Teaching about the Holocaust as an antidote to rising hate in Europe

A shadow many thought resigned to the dustbin of history is currently spreading over the European continent.

Anti Semitism 390 (photo credit: Reuters)
Anti Semitism 390
(photo credit: Reuters)
A shadow many thought resigned to the dustbin of history is currently spreading over the European continent. Politicians, steeped in National Socialism, xenophobia and anti-Semitism, are taking seats in European parliaments across Europe.
Parties like the Golden Dawn in Greece, Svoboda in Ukraine and Jobbik in Hungary have gained significant political representation in their respective parliaments and portals of power. They are also parties steeped in hate and violence.
Among their recent activities are calling for lists of Jews to be drawn up, holding intimidating midnight torch rallies, beating up minorities and allegedly even murdering dissenters. While these actions may be undertaken by a few, the party platforms of the neo-Nazi parties are attempting to offer hope to a Europe reeling from a massive economic depression.
As we well know from the past, this is another strong echo of the past; the Nazis were able to gain power in Germany because of dire economic circumstances.
In some parts of Europe, unemployment among youth is over 50 percent, and these parties are specifically targeting the malcontents among their populations.
As someone who has spent the whole of his professional life in education, I sincerely believe that the greatest shield against hate is knowledge.
The more people, particularly the younger sectors of society, understand about the true consequences of Nazi ideology, the more likely they are to abhor it.
A short time ago, I had the pleasure of visiting the Balkan region. While I was in Macedonia I was particularly impressed with the attitude of the Macedonian government toward commemorating those Jews who perished in the Holocaust. I was particularly touched by the government initiative for schools to visit the Holocaust Memorial Center for the Jews of Macedonia in Skopje.
Every year since its opening, thousands of Macedonian schoolchildren visit the center to learn about the Holocaust and particularly about the murder of thousands of Macedonian Jews at the Treblinka death camp.
Speaking to my parliamentary colleagues in Macedonia and some of the participants on these visits, it is clear that these visits have a chilling yet vital effect.
While the Holocaust is a very well known subject in Israel, in parts of Europe the average schoolchild will not be familiar with even its most basic details. These visits put the children face to face with the consequences of hate and evil. They are taught to disavow hate, racism and xenophobia because of the information they absorb during these short trips.
In 2006, three Scottish academics began studying whether educating highschool students about the Holocaust has an impact on pupils’ citizenship values and attitudes, and particularly those values and attitudes relating to various minority or disadvantaged groups.
The study found that there were positive dispositions ascertained toward minorities in the aftermath of the lessons on the Holocaust. In terms of comparing the core sample with their peers who had not had the opportunity to study the Holocaust, there is evidence that the core sample had stronger positive values, were more tolerant and more disposed to active citizenship by their understanding of individual responsibility with regard to racism.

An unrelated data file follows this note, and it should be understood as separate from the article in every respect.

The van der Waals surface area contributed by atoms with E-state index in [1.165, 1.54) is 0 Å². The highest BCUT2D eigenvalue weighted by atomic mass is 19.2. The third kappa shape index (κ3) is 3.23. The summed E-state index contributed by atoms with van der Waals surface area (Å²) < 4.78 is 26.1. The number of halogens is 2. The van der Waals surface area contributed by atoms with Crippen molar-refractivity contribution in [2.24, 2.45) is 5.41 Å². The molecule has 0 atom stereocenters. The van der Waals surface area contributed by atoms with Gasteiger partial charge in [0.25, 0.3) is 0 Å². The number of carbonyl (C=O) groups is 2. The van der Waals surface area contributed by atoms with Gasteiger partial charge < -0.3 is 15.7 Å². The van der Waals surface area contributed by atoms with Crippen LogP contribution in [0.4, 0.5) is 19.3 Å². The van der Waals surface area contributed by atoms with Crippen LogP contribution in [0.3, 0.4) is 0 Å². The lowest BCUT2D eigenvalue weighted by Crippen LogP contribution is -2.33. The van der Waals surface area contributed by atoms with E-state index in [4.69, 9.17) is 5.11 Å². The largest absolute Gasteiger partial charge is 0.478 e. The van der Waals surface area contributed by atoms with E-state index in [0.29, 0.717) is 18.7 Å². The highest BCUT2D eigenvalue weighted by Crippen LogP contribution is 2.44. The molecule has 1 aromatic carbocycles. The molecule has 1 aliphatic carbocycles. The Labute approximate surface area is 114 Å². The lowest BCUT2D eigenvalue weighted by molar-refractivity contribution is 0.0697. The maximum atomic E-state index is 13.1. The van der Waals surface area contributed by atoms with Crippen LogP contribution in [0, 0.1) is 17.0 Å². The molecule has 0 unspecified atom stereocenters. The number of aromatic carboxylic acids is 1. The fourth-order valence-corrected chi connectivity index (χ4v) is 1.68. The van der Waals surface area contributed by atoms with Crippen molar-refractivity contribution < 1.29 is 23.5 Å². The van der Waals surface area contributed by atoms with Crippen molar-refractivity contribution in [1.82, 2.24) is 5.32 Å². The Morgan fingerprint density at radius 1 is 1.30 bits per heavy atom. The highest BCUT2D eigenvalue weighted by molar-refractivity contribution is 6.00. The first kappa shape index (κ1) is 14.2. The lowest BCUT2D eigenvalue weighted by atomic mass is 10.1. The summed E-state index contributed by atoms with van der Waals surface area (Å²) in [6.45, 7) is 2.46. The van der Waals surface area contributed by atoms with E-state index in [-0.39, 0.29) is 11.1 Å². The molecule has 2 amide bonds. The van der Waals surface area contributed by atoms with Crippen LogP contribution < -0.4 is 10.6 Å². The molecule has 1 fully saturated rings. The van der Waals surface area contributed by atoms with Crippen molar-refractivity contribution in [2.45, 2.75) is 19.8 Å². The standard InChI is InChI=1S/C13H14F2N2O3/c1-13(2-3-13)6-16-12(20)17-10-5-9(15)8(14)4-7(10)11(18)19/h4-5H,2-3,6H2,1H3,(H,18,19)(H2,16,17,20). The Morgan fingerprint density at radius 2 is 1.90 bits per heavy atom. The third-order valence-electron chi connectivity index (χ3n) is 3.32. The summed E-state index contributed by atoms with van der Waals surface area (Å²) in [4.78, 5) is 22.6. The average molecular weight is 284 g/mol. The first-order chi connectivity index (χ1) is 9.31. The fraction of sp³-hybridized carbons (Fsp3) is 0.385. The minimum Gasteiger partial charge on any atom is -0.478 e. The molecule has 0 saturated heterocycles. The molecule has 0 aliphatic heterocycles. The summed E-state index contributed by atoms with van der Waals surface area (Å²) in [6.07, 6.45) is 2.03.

The authors of the study wrote to the Scottish authorities in their conclusions that the evidence “certainly suggests that learning about the Holocaust in primary school can have both an immediate and lasting impact on pupils’ values.”
There are many similar studies which demonstrate that learning about the Holocaust and visiting Holocaust memorials or even concentration camps has a positive effect on the moral compass of individuals and can prove to be an important buttress to the steadily growing neo-Nazi propaganda.
In 2000, the now renamed International Holocaust Remembrance Alliance, an inter-governmental organization, signed the Declaration of the Stockholm International Forum on the Holocaust.
The stated aims of the IHRA are to mobilize and coordinate political and social leaders’ support for Holocaust education, remembrance and research at national and international levels.
While the IHRA was originally created to fight ignorance and denial with regard to the Holocaust, the teaching of the Holocaust can have a much wider impact on European society.
It can be an antidote against the hate that is on the rise in large parts of Europe. It can militate against the feelings of despair neo-Nazi groups are feeding off of. European countries should follow the Macedonian model of sending as many children as possible to Holocaust museums and concentrating resources on Holocaust education.
As Jews, we applaud the study of this great tragedy that befell our people. However, European leaders should welcome and increase these initiatives for their own reasons, primarily to teach the values of tolerance and to stem the rise of the growing neo-Nazi phenomena.
They are an vital investment in the European future.
As the essayist George Santayana famously said: “Those who cannot remember the past are condemned to repeat it.” Europeans must remember this dark chapter of history because there are events taking place every day which are eerily reminiscent of the National Socialists’ amassing of political power leading up to the Holocaust.
Europeans must be taught the past so they can stand in the way of these groups in ways that their ancestors did not, before it is too late.The writer is a Knesset member for Yisrael Beytenu and chairs the Knesset Lobby for the Struggle Against Anti-Semitism.